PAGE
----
Picture the stereotypical member of a coworking space. If you’re like many, you see a fresh-out-of-college app developer or the hip-looking staff of an upstart online media outlet. Industrious co-founder and CEO Jamie Hodari, however, sees companies like Pfizer, Freddie Mac and GM. In fact, all three of those blue chip behemoths — along with players from the new establishment like Lyft, Pinterest and Mashable — have recently chosen flexible workspaces from Industrious over more traditional office build-outs.
As Hodari explains, shifting the shared workplaces model from startup rent-a-desk to Fortune 500 partner has been core to the company since its inception. “Our mission is to deliver an amazing day at work,” he says, “while providing workplaces that are commensurate with the level of professionalism that American businesses expect.”
It’s the latter part of the equation that truly differentiates Industrious from its peers. In a Forbes profile last year, Hodari elaborated. “Our goal, from the beginning, was to create a more social or communal work environment that takes advantage of sharing economy dynamics, but still is absolutely beautiful and professional enough that any business can feel totally comfortable and proud of doing business there.”
And when Hodari says any, he means it. Industrious services individuals and fledgling outfits in need of basic infrastructure, emerging companies looking to expand their geographic footprint without the pressure of a long-term lease and established players looking to outsource their workplace management needs.
Our research has shown that employees will be happier if there’s a good park within a few minutes walk,” says Hodari... “A mix of open and closed spaces is core to Industrious’s design theory.”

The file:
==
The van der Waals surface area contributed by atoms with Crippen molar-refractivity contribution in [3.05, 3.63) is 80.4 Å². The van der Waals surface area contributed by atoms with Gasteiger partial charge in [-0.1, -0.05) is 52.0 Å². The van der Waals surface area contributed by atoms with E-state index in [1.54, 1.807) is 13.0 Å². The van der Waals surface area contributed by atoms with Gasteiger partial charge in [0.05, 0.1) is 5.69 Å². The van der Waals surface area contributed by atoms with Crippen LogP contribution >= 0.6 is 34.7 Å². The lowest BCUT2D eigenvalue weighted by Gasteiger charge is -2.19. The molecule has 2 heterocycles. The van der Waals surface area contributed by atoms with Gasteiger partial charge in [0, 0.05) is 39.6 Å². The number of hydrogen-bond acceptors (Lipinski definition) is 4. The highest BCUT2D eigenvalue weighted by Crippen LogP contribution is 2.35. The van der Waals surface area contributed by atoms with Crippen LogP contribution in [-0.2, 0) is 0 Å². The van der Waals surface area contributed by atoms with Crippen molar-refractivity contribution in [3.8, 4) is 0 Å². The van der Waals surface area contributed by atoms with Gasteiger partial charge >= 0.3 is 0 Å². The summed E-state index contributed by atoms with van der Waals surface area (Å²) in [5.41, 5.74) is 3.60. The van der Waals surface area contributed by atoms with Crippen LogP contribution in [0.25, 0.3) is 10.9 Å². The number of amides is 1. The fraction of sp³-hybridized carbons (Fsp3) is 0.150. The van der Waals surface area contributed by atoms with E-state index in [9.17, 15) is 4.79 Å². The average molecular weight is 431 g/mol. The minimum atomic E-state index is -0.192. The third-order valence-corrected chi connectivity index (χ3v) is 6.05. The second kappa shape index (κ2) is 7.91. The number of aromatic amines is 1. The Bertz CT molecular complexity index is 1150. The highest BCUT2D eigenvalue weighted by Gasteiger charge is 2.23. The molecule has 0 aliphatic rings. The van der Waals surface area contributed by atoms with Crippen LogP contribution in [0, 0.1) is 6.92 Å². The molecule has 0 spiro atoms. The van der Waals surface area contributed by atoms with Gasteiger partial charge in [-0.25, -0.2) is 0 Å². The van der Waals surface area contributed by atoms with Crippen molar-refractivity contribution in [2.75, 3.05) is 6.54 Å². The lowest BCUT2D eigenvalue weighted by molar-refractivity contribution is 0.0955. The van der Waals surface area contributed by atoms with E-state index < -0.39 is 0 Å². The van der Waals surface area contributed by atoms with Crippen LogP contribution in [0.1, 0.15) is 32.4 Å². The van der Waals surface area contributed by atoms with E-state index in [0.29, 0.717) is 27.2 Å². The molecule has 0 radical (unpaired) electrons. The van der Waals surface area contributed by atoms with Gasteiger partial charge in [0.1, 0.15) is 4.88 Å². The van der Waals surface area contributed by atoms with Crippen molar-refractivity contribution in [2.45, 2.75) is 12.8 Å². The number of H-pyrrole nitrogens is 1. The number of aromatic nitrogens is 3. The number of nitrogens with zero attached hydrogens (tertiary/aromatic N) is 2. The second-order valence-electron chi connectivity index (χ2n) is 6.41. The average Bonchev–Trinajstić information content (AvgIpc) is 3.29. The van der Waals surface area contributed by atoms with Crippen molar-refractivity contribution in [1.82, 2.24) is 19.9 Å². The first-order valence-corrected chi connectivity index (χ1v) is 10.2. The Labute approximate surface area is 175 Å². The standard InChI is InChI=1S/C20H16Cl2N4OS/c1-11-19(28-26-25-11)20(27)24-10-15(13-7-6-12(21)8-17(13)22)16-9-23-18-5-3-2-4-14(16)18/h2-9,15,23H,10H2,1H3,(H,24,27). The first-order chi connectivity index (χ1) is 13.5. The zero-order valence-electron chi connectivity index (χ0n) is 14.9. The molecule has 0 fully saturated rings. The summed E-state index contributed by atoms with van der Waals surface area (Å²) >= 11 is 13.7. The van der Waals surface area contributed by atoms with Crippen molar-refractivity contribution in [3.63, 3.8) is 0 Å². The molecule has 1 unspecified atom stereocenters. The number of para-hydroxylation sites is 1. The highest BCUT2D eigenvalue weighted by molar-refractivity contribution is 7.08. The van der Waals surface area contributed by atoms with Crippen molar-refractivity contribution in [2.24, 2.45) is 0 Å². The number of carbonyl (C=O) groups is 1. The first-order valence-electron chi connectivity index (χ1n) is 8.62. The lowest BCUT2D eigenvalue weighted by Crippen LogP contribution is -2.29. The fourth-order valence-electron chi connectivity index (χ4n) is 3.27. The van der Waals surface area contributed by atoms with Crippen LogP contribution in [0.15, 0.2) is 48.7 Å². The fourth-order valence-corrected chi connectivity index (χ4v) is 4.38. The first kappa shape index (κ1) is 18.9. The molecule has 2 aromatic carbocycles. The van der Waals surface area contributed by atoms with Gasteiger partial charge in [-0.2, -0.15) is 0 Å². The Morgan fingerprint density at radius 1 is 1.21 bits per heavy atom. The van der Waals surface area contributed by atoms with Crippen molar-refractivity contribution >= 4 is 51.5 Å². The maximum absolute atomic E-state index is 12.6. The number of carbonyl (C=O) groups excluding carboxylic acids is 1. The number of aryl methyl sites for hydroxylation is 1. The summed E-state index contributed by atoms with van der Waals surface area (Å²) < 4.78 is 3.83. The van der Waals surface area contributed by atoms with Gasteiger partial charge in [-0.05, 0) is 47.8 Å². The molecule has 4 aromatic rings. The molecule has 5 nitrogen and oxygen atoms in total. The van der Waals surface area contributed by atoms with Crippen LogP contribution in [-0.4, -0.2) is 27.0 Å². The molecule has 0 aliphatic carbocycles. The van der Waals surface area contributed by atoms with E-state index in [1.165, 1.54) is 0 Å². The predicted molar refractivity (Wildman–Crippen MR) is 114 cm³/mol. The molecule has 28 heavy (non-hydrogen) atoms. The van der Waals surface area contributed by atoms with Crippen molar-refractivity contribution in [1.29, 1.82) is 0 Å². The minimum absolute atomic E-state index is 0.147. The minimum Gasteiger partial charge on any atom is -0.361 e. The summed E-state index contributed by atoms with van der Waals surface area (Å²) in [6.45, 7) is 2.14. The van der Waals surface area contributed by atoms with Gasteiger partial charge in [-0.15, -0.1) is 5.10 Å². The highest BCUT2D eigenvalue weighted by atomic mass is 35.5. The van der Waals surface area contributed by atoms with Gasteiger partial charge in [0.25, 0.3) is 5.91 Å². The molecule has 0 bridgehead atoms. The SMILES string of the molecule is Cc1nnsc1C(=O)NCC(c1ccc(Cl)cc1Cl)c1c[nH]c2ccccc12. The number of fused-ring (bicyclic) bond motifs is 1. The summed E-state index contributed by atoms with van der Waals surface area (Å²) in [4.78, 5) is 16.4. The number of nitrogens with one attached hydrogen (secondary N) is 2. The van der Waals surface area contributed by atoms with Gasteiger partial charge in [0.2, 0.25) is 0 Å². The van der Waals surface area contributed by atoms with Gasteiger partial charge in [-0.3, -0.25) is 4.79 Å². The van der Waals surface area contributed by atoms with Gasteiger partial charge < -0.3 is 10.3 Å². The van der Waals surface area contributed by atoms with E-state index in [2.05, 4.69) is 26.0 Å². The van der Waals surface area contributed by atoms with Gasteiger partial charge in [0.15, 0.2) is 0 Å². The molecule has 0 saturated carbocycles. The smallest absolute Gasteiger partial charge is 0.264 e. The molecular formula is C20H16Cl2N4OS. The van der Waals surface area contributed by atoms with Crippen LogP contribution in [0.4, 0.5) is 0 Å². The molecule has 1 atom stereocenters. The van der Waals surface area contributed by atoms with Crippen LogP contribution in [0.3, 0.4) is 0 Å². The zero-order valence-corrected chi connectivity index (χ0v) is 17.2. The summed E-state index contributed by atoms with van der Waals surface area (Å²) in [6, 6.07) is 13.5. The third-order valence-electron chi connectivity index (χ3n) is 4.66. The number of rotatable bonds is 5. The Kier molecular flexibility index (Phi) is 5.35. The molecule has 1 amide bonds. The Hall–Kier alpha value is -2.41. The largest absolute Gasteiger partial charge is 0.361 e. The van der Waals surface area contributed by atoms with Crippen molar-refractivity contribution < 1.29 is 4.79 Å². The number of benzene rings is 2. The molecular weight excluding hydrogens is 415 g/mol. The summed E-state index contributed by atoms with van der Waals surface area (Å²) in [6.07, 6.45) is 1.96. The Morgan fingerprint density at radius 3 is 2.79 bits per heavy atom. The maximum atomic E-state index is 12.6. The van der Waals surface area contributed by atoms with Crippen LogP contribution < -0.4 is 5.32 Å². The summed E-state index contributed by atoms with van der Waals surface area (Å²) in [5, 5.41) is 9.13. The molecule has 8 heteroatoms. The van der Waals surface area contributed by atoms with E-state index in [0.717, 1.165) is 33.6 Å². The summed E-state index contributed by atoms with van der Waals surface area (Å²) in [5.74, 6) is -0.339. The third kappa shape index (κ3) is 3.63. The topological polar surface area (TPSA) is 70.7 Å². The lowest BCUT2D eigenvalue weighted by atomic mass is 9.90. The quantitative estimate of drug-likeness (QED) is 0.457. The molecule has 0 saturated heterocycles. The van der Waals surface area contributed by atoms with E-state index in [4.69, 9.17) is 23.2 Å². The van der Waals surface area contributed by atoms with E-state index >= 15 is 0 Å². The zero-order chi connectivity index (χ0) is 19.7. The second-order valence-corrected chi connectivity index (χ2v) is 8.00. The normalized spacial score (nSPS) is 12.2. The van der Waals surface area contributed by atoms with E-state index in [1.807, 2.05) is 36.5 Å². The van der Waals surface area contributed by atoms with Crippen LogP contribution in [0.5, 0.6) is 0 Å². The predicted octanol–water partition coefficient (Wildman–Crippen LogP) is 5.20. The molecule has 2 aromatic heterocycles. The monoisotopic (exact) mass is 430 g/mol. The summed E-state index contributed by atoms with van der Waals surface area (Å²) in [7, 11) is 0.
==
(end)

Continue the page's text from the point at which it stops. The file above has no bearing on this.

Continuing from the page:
Building upon the basics
Catering to this wide array of companies can be challenging. But while others in the coworking industry have focused on solving the problem through trendy space design, Industrious has gone beyond simply designing a space solution to redefining the workplace experience. Its combination of research-driven design and a deeply humanistic view of service leads to workspaces that are well-suited to any modern workforce, regardless of age or industry.
It starts with choosing the right building. In addition to centrality and access to important perks like on-site gyms and dry-cleaning services, Hodari cites other assets that have been shown to increase happiness and productivity. Natural light, for example, can matter a great deal, with World Green Building Council research concluding that workers with windows got 46 more minutes of sleep per night. Proximity to outdoor space is also key. “Our research has shown that employees will be happier if there’s a good park within a few minutes walk,” says Hodari. “So we look for that instead of spending up to be in an austere building with a big marble lobby.”